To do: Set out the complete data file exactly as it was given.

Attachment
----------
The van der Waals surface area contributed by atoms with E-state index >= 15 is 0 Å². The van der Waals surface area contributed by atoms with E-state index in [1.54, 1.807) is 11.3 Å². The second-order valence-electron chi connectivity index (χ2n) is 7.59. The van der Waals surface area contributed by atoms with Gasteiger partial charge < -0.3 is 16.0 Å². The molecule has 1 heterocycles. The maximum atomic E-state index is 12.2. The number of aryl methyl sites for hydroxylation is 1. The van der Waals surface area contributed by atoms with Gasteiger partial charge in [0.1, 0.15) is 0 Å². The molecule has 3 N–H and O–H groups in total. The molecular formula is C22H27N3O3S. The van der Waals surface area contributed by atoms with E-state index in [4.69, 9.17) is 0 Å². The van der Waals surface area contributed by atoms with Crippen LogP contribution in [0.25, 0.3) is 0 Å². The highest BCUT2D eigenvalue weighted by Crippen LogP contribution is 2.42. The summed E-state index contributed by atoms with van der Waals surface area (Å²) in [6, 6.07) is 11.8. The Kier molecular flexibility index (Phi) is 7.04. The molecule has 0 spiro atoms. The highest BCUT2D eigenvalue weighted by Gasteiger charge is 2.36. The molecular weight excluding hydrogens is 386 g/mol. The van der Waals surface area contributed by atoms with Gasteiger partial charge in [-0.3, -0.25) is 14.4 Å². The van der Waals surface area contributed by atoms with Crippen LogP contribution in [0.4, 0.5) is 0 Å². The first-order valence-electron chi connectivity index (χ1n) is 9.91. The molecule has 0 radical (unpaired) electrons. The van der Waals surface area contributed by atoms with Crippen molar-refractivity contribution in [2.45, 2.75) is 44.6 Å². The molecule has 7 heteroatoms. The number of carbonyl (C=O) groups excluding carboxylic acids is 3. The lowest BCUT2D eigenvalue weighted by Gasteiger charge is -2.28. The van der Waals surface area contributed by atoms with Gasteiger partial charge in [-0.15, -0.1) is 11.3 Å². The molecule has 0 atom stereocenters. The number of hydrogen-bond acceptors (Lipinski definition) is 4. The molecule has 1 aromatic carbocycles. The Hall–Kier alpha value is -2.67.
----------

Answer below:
The van der Waals surface area contributed by atoms with E-state index >= 15 is 0 Å². The van der Waals surface area contributed by atoms with E-state index in [1.54, 1.807) is 11.3 Å². The second-order valence-electron chi connectivity index (χ2n) is 7.59. The van der Waals surface area contributed by atoms with Gasteiger partial charge < -0.3 is 16.0 Å². The molecule has 1 heterocycles. The maximum atomic E-state index is 12.2. The number of aryl methyl sites for hydroxylation is 1. The van der Waals surface area contributed by atoms with Gasteiger partial charge in [0.1, 0.15) is 0 Å². The molecule has 3 N–H and O–H groups in total. The molecular formula is C22H27N3O3S. The van der Waals surface area contributed by atoms with E-state index in [4.69, 9.17) is 0 Å². The van der Waals surface area contributed by atoms with Crippen LogP contribution in [0.25, 0.3) is 0 Å². The highest BCUT2D eigenvalue weighted by Crippen LogP contribution is 2.42. The summed E-state index contributed by atoms with van der Waals surface area (Å²) in [6, 6.07) is 11.8. The Kier molecular flexibility index (Phi) is 7.04. The molecule has 0 spiro atoms. The highest BCUT2D eigenvalue weighted by Gasteiger charge is 2.36. The molecular weight excluding hydrogens is 386 g/mol. The van der Waals surface area contributed by atoms with Gasteiger partial charge in [-0.3, -0.25) is 14.4 Å². The van der Waals surface area contributed by atoms with Crippen LogP contribution in [0.4, 0.5) is 0 Å². The first-order valence-electron chi connectivity index (χ1n) is 9.91. The molecule has 0 radical (unpaired) electrons. The van der Waals surface area contributed by atoms with Crippen molar-refractivity contribution in [2.45, 2.75) is 44.6 Å². The molecule has 7 heteroatoms. The number of carbonyl (C=O) groups excluding carboxylic acids is 3. The lowest BCUT2D eigenvalue weighted by Gasteiger charge is -2.28. The van der Waals surface area contributed by atoms with Gasteiger partial charge in [-0.15, -0.1) is 11.3 Å². The molecule has 0 atom stereocenters. The number of hydrogen-bond acceptors (Lipinski definition) is 4. The molecule has 1 aromatic carbocycles. The Hall–Kier alpha value is -2.67.